#15 - JRL 7258
New Opportunities in a "Bull Market" in Russia
Stephan Wasylko, Minister Counselor for Commercial Affairs of Embassy of the United States of America, U.S. & Foreign Commercial Service
- What were your first impressions of Russia when you started your work here?
- I had very optimistic impressions. I worked in this region some time ago and was coming back in 2000 at the verge of the new era with a new President in Russia. Soon after my arrival the Presidents of the United States and Russia had their first meeting in Ljubljana in 2001, and our prospects for increasing economic cooperation, trade and investment between our two country's has been improving ever since then. In my position as the Senior Commercial Officer at the U.S. Embassy in Russia, my primary goal is to help American companies do more business in Russia and I remain very optimistic about the current prospects for U.S. companies in Russia.
- How can you characterize the changes carried out in economy, political system and political life since that time?
- There has certainly been significant progress made in the area of Russia's economic reforms, such as tax reform, labor law reform, land reform and a long list of the import measures taken by the Duma and reinforced by the President that really add greater transparency and stability to the economic environment. Plus the general economic recovery in Russia with four years of strong economic growth has registered quite loudly and clearly among American business circles, particularly when the global economy at large has not been performing quite as well. So U.S. companies that lived through the crash in 1998 have now basically recovered ground in the last couple of years and have started to register very impressive growth again. Many who left this market in 1998 now are coming back to Russia to re-establish themselves, and the positive news about the Russian economy is creating interest among other U.S. companies who are coming here for the very first time. Certainly major events such as BP-TNK merger resonate very loudly around the world and as a consequence more and more U.S. companies are contacting us for market information about Russia. The U.S. Embassy's commercial section is talking to more and more investors from the United States who are seeking to explore new business opportunities in what is clearly a "bull market" in Russia.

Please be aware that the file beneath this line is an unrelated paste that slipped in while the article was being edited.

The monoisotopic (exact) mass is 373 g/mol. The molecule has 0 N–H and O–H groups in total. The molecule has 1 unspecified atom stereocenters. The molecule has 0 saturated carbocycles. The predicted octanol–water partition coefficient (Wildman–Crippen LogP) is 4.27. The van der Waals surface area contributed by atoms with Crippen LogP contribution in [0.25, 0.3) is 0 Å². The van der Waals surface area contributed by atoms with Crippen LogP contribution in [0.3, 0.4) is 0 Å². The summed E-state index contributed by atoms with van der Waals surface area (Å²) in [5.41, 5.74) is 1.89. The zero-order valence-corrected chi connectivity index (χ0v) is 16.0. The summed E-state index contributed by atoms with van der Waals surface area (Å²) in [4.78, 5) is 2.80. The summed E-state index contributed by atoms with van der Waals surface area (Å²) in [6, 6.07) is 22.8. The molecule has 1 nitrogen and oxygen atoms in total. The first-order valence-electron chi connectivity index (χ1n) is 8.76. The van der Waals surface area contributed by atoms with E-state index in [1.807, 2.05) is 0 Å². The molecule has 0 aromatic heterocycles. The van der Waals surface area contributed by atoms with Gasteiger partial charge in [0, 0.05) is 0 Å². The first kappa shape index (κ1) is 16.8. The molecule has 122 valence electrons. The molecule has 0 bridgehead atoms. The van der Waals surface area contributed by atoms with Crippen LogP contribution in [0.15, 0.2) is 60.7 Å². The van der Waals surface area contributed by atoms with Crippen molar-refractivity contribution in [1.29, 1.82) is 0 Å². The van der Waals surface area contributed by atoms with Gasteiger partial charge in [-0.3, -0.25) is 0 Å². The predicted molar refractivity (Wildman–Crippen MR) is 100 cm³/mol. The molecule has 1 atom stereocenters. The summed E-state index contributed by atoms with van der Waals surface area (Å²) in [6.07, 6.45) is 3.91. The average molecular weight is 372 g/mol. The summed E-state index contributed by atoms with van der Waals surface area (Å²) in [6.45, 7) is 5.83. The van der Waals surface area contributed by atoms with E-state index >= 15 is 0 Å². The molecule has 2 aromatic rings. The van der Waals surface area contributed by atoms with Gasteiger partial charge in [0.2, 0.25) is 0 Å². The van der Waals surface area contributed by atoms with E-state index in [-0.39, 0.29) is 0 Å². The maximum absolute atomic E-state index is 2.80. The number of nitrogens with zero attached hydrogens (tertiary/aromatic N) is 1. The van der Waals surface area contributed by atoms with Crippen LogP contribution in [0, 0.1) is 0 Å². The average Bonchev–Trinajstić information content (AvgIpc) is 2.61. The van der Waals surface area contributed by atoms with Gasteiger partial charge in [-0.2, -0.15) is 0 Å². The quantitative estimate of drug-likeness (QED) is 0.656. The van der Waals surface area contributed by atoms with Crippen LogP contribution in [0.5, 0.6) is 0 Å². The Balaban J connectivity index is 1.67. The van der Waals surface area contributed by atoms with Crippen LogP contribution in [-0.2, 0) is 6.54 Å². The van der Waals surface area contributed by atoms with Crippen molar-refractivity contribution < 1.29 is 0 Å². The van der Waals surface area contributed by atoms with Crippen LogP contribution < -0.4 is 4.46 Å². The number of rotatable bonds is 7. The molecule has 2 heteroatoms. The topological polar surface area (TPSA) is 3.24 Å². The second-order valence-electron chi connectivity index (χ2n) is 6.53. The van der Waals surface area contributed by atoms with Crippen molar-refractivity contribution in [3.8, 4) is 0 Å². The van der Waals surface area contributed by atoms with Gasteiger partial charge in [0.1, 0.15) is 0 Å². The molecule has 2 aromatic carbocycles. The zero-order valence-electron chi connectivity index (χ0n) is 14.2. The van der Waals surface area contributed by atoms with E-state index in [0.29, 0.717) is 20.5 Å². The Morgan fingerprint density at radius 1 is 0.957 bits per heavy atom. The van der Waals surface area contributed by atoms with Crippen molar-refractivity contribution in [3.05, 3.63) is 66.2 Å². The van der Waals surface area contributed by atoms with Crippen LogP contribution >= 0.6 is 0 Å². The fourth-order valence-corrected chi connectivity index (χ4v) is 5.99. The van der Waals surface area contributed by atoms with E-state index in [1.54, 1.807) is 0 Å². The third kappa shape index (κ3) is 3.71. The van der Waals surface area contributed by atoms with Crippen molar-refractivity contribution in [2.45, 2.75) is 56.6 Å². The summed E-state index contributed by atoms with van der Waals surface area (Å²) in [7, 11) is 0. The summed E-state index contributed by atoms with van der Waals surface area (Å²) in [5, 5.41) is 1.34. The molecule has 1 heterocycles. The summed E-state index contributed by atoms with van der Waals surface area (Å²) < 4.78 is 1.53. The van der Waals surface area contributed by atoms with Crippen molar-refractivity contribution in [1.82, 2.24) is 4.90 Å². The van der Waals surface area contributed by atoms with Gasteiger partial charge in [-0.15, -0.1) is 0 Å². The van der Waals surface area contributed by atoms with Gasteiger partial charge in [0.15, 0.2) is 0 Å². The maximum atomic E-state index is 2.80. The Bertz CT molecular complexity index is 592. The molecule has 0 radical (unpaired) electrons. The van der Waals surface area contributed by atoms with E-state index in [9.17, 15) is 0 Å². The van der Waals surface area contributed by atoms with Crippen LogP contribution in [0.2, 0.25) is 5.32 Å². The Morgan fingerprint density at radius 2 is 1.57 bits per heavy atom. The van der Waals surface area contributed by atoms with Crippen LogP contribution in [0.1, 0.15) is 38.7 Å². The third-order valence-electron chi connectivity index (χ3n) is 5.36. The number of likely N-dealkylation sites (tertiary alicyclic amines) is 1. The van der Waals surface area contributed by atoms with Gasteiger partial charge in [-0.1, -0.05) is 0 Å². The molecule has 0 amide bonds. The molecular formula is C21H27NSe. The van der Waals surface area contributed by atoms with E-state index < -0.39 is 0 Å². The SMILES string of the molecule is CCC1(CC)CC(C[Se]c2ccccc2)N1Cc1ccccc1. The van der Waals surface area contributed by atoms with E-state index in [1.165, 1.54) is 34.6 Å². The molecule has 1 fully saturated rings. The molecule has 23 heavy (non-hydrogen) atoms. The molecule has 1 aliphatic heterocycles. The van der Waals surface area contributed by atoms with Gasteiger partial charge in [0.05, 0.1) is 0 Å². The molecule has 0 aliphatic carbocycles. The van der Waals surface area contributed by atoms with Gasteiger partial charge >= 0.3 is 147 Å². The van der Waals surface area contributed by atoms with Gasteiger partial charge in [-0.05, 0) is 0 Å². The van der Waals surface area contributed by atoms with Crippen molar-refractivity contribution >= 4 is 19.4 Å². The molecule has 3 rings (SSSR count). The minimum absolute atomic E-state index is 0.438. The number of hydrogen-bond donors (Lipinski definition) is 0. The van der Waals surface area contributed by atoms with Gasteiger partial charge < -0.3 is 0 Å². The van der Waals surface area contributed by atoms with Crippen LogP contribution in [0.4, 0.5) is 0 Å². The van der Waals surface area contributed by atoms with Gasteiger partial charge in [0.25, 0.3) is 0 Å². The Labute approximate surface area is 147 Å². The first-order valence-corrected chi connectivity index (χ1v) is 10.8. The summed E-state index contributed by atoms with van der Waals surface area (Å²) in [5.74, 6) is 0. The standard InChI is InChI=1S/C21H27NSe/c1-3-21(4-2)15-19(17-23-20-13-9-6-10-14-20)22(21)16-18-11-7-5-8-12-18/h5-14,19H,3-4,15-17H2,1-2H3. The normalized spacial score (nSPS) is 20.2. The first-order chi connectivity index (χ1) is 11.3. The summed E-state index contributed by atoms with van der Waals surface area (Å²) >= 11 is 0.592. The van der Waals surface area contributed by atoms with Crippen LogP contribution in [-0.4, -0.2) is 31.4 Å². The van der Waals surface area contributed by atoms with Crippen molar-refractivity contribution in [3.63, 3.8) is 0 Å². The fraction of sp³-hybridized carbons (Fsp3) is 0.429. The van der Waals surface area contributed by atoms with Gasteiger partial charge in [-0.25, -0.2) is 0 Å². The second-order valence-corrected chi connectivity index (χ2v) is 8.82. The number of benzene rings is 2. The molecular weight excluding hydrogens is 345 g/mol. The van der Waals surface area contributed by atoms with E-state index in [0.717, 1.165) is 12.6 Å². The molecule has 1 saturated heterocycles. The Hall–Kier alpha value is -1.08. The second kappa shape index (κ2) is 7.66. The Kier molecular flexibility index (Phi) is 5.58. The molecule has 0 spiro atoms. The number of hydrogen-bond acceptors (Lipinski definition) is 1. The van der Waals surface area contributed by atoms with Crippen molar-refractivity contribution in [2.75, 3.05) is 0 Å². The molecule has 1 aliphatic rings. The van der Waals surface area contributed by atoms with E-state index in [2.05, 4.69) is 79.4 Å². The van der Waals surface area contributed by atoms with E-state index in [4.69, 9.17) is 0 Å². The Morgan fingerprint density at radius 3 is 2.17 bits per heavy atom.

- What are the main obstacles on the way towards tighter cooperation between Russia and America nowadays?
- I think, there are several areas that really continue to need improvement and the attention of the Russian Government and the Duma to make Russia a much more attractive investment target for the U.S. medium-sized and smaller companies and also to benefit Russian companies. This includes the a need for greater banking reform, also significant reform of the legal system is still required. Implementation of the Russian laws is still an issue. We continue to have a number of longstanding dispute cases that have not been resolved and they continue to be deterrent for potential investors and an impediment to rapid expansion of our commercial relationship. We spend a considerable amount of time trying to resolve these cases, with limited results. For example, we have a case in Murmansk involving a U.S. investor, Kola Salmon that has been actually adjudicated by an international arbitration court, by the supreme court of Russia, and a number of different courts, all ruling in favor of the U.S. investors, however, all these court rulings have not been enforced. In this particular case we have witnessed endless stalling, endless unjustified appeals and no enforcement of court rulings. It is cases like these that continue to get into the news and cause serious concern about the Rule of Law and the enforcement of contracts in Russia, which continues to be major concerns. Also issues of corruption, red tape, bureaucracy still exist. But net/net, the general trend has been very positive. We continue to encourage more and more U.S. companies to come to Russia to help push the process of modernization and reform. And as the environment continues to improve we are confident that the economic relationship discussed by Presidents Putin and Bush and that they want to help build between the two countries is eventually going to be realized.
Interviewed by Sergey Chinyaev